The Education of Girls
We recently brought our first all girls school on board at SeeYourImpact. To say I’m excited would be an understatement. When I first started a few months ago I knew a little bit about the gap between girls and boys education around the world, including the United States, but I can’t say that I was truly informed. It’s stunning to me the more I dig to learn what some women have to go through simply to receive an education. I wanted to share some info on the subject that I discovered researching. What’s staggering to me are the results of education on a young girls life. It’s these results that put Girl’s Education on the front burner of causes for SeeYourImpact.
First I’d like to put this into perspective with understanding what the gap is.
What is the gap?
Depending on the region and even country the quality, amount and accessibility of education received by girls varies. Out of the 130 million children not in school 70% are Girls. Consider that worldwide, for every 100 boys that are out of school there are 122 girls. The numbers vary greatly country to country. To give a quick snapshot for every 100 boys out of school in Yemen there are 270 girls, in Iraq it’s 316 girls and in India it’s a staggering 426 girls out of school for every 100 boys.(UNESCO GMR, 2007)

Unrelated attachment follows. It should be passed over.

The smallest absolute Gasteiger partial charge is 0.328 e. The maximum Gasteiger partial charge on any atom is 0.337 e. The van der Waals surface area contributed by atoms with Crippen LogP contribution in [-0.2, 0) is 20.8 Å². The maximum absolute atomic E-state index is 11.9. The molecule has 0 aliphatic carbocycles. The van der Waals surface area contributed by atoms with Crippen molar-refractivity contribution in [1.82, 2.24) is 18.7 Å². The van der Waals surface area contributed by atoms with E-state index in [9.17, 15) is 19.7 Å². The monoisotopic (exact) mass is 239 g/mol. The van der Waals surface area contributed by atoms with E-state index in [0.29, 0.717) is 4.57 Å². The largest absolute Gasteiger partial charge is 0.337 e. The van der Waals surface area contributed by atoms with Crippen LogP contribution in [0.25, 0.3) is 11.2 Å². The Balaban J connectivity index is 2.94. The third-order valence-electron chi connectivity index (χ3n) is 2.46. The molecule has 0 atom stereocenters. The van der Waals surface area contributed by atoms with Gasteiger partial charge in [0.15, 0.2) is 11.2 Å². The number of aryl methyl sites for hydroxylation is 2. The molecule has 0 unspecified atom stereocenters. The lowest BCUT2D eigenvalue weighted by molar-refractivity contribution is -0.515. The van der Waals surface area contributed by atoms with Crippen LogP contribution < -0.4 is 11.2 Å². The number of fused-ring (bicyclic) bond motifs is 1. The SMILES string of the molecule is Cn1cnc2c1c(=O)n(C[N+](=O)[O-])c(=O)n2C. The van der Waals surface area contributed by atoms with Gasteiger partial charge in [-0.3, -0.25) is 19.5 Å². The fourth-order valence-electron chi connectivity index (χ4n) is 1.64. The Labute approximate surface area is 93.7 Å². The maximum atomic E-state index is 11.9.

Why is girls education important?
After establishing that there is a gap I really think we need to answer the question of why education is so vital. Innovations for Poverty Action did a study on Girl Scholarship Programs in Kenya showing concrete results for education. Quantitatively, we can determine that education for women is not just a good thing…it’s a GREAT thing. I found jaw dropping stats from the Nike Foundation’s Girl Effect which I’d like to share. They have been an inspiration in the field of empowering underprivileged girls in a number of ways.
From their fact sheet consider the following;
1. When a girl in the developing world receives seven or more years of education, she marries four years later and has 2.2 fewer children.
2. An extra year of primary school boasts girl’s eventual wages by 10 to 20 percent. An extra year of secondary school: 15-25 percent.
3. Research in developing countries has shown a consistent relationship between better infant and child health and higher levels of schooling among mothers.
4. When women and girls earn income, they reinvest 90 percent of it into their families, as compared to only 30 to 40 percent for a man.
Additionally, according to the WorldBank’s page on Girl’s Education there are some direct correlations between education and the following;
1. Reduced fertility rates.
2. Lowered infant and child mortality rates
3. Lowered maternal mortality rates.
4. Better protection against HIV/AIDS infection
5. Increased women’s labor force participation rates and earnings.
6. Creation of intergenerational education benefits.
What are people doing to change it?
I highly encourage you to read the book Half the Sky and visit the Nike Girl Effect Site. Our blog post here can not do any justice to the tremendous work done by both Girl Effect and Half the Sky. I mentioned earlier how excited we are to have Pardada Pardadi on board as our first all Girls education partner. I encourage you to check out Pardada Pardadi and the work they’re doing. By helping a girl attend school you’re investing in changing the future.
Who was the first person in your family to go to college? How did it change their life?
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